Last month in Psalm 40 we read “You have multiplied, O LORD my God, your wondrous deeds and your thoughts toward us; none can compare with you! I will proclaim and tell of them, yet they are more than can be told.” [v.5]   Tomorrow in Psalm 94 we will read the contrast, “the Lord knows the thoughts of man, that they are but a breath” [v.11] But having said that the Psalm is positive and we read on and see, “Blessed is the man whom you discipline O LORD, and whom you teach out of your Law” [v.12]

So we learn, especially in the Psalms, that God’s eyes and thoughts are toward those who fear and love Him.  We have been learning in Exodus of how close to God Moses became; we read yesterday of how he was able to speak to God “face to face, as a man speaks to a friend” [33 v.11]  This does not mean physically face to face, but rather, mind to mind: the limits to physical contact is described in v.20 when God said, “you cannot see my face, for man shall not see me and live.”   

How wonderfully precious the Bible should be to us, our reading of it should lead us to us, “… you O LORD have made me glad.” .  How God fearing men and women longed to read it hundreds of years ago.  Copies were precious then because they all had to be hand written.  Today the situation is the very opposite, the attitudes toward God’s word today are tragic. How much are we affected by this? How “glad” – for a godly reason – do you feel this morning.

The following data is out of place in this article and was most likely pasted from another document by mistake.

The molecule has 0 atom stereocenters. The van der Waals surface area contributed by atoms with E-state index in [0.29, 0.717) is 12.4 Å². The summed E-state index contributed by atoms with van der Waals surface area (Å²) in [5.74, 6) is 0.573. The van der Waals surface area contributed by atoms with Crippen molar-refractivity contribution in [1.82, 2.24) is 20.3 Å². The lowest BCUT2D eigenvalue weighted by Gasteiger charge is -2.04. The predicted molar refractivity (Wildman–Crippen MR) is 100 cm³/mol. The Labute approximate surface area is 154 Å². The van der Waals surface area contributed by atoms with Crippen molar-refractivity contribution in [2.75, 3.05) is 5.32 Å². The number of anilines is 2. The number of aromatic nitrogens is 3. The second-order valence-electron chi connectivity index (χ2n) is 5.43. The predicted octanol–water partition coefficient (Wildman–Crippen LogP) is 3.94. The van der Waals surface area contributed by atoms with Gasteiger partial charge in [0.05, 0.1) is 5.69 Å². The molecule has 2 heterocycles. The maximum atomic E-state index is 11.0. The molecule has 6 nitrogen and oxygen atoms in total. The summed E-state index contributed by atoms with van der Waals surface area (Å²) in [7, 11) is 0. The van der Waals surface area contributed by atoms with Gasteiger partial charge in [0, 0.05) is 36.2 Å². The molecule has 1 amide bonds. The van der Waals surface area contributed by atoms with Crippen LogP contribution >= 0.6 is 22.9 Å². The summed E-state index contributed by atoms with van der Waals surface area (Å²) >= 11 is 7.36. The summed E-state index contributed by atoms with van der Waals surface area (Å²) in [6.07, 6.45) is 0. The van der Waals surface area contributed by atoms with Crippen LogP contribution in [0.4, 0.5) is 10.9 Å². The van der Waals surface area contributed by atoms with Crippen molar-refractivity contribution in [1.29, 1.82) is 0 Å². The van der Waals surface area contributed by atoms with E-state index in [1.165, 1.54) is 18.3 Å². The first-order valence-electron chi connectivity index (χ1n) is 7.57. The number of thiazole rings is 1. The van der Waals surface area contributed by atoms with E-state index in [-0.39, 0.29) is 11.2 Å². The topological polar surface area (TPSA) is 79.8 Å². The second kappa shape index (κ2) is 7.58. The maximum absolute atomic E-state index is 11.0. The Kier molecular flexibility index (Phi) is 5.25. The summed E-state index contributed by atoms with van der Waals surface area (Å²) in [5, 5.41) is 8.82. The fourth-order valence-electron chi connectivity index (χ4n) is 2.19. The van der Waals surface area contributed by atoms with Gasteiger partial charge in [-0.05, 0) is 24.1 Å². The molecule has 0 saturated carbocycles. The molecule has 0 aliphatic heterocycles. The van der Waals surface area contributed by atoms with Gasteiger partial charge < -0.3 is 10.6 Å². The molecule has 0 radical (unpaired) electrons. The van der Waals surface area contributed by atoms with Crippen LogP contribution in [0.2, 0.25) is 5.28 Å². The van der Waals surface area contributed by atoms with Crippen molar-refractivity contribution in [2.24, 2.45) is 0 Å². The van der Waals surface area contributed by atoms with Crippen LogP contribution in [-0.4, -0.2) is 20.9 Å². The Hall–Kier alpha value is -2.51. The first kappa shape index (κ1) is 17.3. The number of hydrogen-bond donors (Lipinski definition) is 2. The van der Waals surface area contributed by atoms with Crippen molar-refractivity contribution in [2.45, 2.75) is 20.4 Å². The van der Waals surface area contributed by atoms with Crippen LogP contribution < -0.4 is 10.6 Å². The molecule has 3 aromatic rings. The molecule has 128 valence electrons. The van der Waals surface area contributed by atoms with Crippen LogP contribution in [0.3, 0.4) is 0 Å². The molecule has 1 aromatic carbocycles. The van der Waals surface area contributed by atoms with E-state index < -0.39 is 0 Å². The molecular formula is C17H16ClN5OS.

Thought for February 21st

Todays readings.. Exodus 33&34, Psalms 90&91, 1 Corinthians 3


         Our 5 chapters today were intensely thought provoking.  First, the utterly remarkable and challenging relationship of Moses (and the people through Moses) with the LORD (yhwh) who had delivered them from Egypt .

          Second, the Psalms of Moses, 90 & 91; “So teach us to number our days that we may get a heart of wisdom” [90 v.12]: then noting the opening words of Psalm 91, “He who dwells in the shelter of the Most High … will say to the LORD, ‘My refuge and my fortress, my God, in whom I trust’.”  Moses is the ultimate Old Testament example of one who achieved an intimate relationship with God.